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Only Holden could make becoming a successful Hollywood screenwriter into some sort of failure. D.B. is Holden's older brother is a screenwriter in Hollywood. He used to write great stories—so great, in fact, that Holden credits him (twice) with being his favorite writer. D.B. is the height of phoniness in Holden's mind because he's sacrificed his art (writing stories) for money (writing screenplays). In short, he's a sell-out.
(We pause here to note that Salinger has never let Catcher in the Rye be adapted into a movie. You can draw your own conclusions.)
But D.B.’s just one more phony in a world full of phonies. What really matters about D.B. is that he was in the war and was apparently quite traumatized by the whole thing. Let’s take a nice long look at what Holden says about D.B. and the war:
My brother D.B. was in the Army for four goddam years. He was in the war, too—he landed on D-Day and all—but I really think he hated the Army worse than the war. I was practically a child at the time, but I remember when he used to come home on furlough and all, all he did was lie on his bed, practically. He hardly ever even came in the living room. Later, when he went overseas and was in the war and all, he didn't get wounded or anything and he didn't have to shoot anybody. All he had to do was drive some cowboy general around all day in a command car. He once told Allie and I that if he'd had to shoot anybody, he wouldn't've known which direction to shoot in. He said the Army was practically as full of bastards as the Nazis were. I remember Allie once asked him wasn't it sort of good that he was in the war because he was a writer and it gave him a lot to write about and all. He made Allie go get his baseball mitt and then he asked him who was the best war poet, Rupert Brooke or Emily Dickinson. Allie said Emily Dickinson. (18.7)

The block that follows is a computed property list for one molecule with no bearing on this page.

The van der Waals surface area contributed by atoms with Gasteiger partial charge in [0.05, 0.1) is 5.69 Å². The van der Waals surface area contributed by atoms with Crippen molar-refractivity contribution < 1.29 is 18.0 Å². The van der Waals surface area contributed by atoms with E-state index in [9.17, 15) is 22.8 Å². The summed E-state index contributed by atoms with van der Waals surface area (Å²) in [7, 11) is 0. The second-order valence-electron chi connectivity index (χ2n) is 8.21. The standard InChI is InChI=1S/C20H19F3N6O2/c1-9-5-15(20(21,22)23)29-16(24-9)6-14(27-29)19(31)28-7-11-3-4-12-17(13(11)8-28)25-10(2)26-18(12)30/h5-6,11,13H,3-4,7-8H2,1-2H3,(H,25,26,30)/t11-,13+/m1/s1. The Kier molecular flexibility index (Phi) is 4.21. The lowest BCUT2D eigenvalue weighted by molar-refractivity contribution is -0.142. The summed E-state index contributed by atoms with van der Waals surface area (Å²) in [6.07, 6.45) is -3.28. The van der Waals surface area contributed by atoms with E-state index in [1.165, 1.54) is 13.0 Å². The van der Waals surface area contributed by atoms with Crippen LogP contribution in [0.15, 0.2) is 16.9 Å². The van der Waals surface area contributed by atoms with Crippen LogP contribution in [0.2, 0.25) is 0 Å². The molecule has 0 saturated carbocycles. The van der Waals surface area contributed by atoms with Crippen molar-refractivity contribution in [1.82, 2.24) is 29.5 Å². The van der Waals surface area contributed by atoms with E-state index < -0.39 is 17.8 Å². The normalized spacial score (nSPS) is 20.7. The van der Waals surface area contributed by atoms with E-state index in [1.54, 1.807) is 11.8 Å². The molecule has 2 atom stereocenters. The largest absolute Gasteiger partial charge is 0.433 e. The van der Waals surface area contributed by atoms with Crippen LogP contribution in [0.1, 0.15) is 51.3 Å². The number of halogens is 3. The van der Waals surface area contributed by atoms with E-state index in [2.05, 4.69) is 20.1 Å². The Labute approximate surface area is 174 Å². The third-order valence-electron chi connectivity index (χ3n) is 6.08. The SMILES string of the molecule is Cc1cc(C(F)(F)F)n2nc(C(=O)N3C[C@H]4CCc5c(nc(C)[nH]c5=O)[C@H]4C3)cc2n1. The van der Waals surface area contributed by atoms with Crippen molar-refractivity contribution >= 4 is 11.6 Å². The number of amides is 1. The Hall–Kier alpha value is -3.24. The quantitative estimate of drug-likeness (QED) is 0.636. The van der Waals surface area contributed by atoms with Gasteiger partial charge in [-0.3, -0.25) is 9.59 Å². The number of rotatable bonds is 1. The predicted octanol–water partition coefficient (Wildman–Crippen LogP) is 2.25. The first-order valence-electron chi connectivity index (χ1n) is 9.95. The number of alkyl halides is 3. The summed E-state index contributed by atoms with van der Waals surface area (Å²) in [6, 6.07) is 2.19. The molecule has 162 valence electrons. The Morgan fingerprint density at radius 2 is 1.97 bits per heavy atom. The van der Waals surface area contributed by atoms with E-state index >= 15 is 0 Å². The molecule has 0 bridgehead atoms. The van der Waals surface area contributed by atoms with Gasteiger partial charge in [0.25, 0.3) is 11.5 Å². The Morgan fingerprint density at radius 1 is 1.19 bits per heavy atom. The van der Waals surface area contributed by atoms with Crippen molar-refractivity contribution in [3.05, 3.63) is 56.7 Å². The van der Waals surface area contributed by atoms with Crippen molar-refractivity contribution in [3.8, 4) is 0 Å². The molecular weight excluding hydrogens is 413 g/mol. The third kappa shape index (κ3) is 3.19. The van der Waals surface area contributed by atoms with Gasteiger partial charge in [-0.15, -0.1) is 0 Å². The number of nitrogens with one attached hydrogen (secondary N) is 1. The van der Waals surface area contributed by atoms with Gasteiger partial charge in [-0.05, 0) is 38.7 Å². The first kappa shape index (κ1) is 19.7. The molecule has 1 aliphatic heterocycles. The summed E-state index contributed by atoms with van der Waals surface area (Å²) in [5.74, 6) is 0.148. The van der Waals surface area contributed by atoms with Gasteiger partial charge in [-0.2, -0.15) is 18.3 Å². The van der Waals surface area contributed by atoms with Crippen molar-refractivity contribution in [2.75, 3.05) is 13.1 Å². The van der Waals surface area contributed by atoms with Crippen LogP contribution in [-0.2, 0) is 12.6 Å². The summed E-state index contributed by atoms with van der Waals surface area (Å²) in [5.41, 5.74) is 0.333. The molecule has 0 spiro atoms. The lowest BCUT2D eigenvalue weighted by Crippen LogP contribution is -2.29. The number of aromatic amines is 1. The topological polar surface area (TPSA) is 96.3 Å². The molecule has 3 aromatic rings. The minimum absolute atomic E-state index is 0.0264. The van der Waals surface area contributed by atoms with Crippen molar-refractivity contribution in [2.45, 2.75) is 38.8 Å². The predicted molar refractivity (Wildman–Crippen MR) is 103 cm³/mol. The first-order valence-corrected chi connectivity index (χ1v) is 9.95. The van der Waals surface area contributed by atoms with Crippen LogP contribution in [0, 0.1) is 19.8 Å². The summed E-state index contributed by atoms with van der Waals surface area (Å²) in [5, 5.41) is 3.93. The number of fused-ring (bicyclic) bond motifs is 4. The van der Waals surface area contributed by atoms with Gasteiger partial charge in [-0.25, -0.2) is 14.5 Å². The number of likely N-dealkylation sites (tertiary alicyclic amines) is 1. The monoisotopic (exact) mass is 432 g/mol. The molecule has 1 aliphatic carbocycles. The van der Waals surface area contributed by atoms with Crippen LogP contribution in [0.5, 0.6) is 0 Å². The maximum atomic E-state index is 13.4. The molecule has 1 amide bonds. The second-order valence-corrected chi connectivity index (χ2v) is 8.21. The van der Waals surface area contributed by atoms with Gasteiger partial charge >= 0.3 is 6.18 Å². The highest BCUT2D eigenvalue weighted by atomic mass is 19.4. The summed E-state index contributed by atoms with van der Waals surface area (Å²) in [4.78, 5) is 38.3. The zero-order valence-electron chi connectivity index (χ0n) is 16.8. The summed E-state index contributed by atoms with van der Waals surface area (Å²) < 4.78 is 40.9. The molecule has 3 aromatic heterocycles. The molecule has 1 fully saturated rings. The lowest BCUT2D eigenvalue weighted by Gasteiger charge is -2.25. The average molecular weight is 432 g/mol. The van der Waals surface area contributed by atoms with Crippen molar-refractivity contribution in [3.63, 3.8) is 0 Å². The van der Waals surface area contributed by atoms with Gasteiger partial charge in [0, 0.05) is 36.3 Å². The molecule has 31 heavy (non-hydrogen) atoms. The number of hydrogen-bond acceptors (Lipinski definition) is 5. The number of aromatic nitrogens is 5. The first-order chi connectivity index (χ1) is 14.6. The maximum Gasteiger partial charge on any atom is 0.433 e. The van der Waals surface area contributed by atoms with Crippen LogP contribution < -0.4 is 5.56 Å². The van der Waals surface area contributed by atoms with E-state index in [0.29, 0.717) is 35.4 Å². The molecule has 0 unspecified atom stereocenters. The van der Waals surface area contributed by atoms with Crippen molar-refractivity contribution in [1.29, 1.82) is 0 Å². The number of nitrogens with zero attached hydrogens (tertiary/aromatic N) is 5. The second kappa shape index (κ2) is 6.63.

Thought (1): D.B. reminds us a little of Holden here, with his “the Army was practically as full of bastards as the Nazis were.” Is Holden upset that D.B. has sold out not just by writing screenplays, but by all of a sudden deciding that the world isn’t full of bastards and phonies?
Thought (2): the image of D.B. lying on his bed and staring at the ceiling really reminds us that, for all that WWII was painted as such a noble war, it was still a way—with brutal effects on the people actually fighting it.
Thought (3): when Allie says that Emily Dickinson is a better war poet than Rupert Brooks, Salinger is making the point that you don’t have to live through war to understand war—Rupert Brooks actually fought in World War I, while Emily Dickinson basically lived in her father’s house her entire life.
We have to ask: between D.B., Allie, and Phoebe, is Holden’s entire family full of precociously wise children? And, if so, how can their parents possibly put up the dinner-table conversation?